Before any work on the canal could commence, Hess said that 11th Street required a lot of watermain repair, which then led to repouring the street. “There was a lot of underground work we weren’t prepared for,” he said.

Following the design of Boston architectural firm Sasaki Associates Inc., designer of other sections of the canal and well known for converting riverfronts, Beaty Construction has moved 150,000 cu. yds. (114,684.3 cu m) of dirt and poured 12,000 cu. yds. (9,175 cu m) of concrete.

Six discharge gates were rescued from a canal dam on 16th Street, and will preside over a new waterfall as a decorative touch at what will become the beginning section of the canal walk. Water will spill over the fall into the upper pool, and push toward the White River along several blocks of re-aligned canal.

The canal is fed by several downtown businesses, discharging in the nearby White River, but the city wants more water movement to cut back on algae growth. The installation of two pumps will increase movement to 1,700 gal. (6,435 L) of water a minute, or 1.2 million gal. (4.5 million L) a day.

Beaty had to shift the center of the canal slightly westward to line it up with the St. Clair basin several blocks south of the upper pool. Currently 1-cu.-ft. (.03 cu m) sandbags, a liner and smaller sandbags are holding the water in the St. Clair basin at bay. When work on the canal extension is completed next year, a berm will be removed to connect the segments of the canal.

Gannon commented that he was surprised with the trash that was buried along the canal, including remnants of burned buildings from years gone by. “It’s like uncovering a history of the city,” he said.

But the most unique aspect of the job, as far as he’s concerned, is the bridgework. “The two street bridges are a type last used in the 1950s,” he said. “To achieve the look the city and the architect wanted, we used decorative lines [blocks] for aesthetics.”

Budget cuts of roughly $14 million meant that the decorative limestone veneer adorning the upper pool and waterfall area were not incorporated into the bridgework. Gannon estimates that the elimination of unnecessary aesthetic features such as the veneer saved about $9 million.

Cooperation

Rita W. Harlan, in her work, “The Central in the City: The Impact of the Central Canal in Indianapolis, 1836-1900,” details the impact the Central Canal had on Indianapolis in its early years. The need for labor caused Indianapolis’ population to grow significantly, luring many German and Irish immigrant laborers with the promise of work to be found digging the ditches.

After completion, transportation along the canal was never connected at either end permitting transportation to other than local commercial areas, but its use as a source of water power was significant. Over the years, the canal supplied water to a large number of businesses.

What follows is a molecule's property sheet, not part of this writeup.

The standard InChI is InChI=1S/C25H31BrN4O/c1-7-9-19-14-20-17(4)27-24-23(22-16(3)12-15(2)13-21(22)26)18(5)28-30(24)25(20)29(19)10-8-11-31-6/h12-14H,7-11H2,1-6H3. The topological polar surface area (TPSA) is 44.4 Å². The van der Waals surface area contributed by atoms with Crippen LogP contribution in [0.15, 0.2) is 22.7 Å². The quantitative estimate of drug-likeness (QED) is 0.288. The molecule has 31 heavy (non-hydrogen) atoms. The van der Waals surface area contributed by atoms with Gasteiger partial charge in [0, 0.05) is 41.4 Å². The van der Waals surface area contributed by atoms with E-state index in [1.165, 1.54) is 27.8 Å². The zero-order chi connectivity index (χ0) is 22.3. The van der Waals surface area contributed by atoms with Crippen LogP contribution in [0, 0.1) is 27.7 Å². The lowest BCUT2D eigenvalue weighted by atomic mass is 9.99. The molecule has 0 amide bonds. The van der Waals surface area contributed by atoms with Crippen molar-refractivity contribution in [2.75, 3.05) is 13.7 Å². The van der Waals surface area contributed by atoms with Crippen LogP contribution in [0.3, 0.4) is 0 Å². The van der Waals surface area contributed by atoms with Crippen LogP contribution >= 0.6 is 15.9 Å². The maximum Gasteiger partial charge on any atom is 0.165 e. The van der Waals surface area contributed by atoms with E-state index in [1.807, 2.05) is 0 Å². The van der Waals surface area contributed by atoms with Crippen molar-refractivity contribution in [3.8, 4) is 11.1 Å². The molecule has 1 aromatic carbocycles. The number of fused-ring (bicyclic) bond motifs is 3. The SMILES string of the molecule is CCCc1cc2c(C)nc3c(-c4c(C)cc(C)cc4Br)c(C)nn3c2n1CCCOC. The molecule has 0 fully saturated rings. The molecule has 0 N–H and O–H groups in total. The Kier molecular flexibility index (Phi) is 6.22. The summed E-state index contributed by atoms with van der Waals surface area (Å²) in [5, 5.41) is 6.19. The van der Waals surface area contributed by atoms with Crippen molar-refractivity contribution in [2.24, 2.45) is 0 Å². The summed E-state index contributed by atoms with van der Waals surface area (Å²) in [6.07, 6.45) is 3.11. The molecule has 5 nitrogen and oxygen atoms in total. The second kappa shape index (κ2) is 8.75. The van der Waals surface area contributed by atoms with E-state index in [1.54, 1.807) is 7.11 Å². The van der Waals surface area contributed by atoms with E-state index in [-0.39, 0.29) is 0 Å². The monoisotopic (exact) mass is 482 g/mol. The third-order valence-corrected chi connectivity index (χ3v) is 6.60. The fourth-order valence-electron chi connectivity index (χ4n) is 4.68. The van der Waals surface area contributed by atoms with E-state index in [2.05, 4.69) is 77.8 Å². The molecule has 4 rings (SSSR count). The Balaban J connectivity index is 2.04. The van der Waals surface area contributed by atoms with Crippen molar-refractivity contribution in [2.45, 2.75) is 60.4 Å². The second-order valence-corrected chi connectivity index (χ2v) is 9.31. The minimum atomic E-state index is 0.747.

But, more importantly, the Central Canal provided an impetus for the development and an unexpected source of commercial water power that fostered the industrial growth of Indiana’s capitol city.

Today the city hopes to continue the benefits of the canal, but along different lines. Hoping to attract local residents and visitors to the area through an aesthetically pleasing corridor connecting the upper reaches of downtown with numerous attractions such as the Historical Society and assorted museums, the canal has the potential of rejuvenating downtown Indianapolis.

“This used to be one of the worst parts of downtown,” Gannon explained. “But there’s a lot of urban renewal going on.” The city has removed or refurbished many of the houses around the area, and plans are in the works to build two blocks of new, upscale canal-level apartments on the west side of the corridor. Lots on the east side are being sold to companies, such as Clarian for the establishment of new businesses.

Rumors have the old Chrysler factory and mounted patrol buildings being leveled in preparation for a hotel. The city is looking for a developer for the old church sitting near the upper pool. Proposals ranging from an African-American history museum to a restaurant have flourished.

To add to the aesthetic attraction, the project calls for “lots of landscaping,” according to Gannon. Planters are being poured along the walkway for trees, and several green areas are planned. Period light fixtures along the walkway and bridges, as well as lighting for the waterfall will add to the ambiance.

The city owns from “edge of sidewalk to edge of sidewalk” spanning the canal. Various businesses along the way own the slope, and are free to landscape it as they wish. Beaty plans to complete the hardscape early in December and continue landscaping into May 2001. “We have intentions of planting grass, sod and trees in November,” Gannon said. “Next spring we’ll plant hostas and groundcover.”

Hess mentioned talk of a new parking garage nearby. He indicated that the city of Indianapolis is considering a proposal for an overhead train — “the people mover” — to drop off commuters at the north end of the canal extension. With future development in mind, Hess commented. “We’re working closely with the city, sharing information and utility work.”

Gannon added that the city made a special request for overhead utility lines to be removed along the canal’s path — work which complicated and delayed progress, but nevertheless was completed.

But it all goes to show that Indy’s Central Canal continues to serve a viable purpose for the Midwestern city. “Downtown is expanding this way,” Hess insisted. “The timing is right for the canal project.”


Lori Lovely

Lori Lovely is an award-winning journalist, editor and author of the children's book Isadora's Dance. She has worked for newspapers, magazines and niche publications, covering a wide-ranging list of topics that includes motor sports, construction, MSW, energy, environmental issues, water, animal rights and issues, history, Native American issues and people, real estate and home decor, farming and more. Her degrees in History taught this dedicated professional to research thoroughly and ask detailed questions in order to winnow interesting facts that convey the essence of the story. As a seasoned writer and compassionate storyteller, she accurately portrays the subject in a manner that entrances the reader.

When she's not working on assignment, Lori is tending to her historic Indiana farm, where she raises alpacas. An inveterate animal lover, this vegetarian enjoys spending time with her animals and working in her garden.


Read more from Lori Lovely here.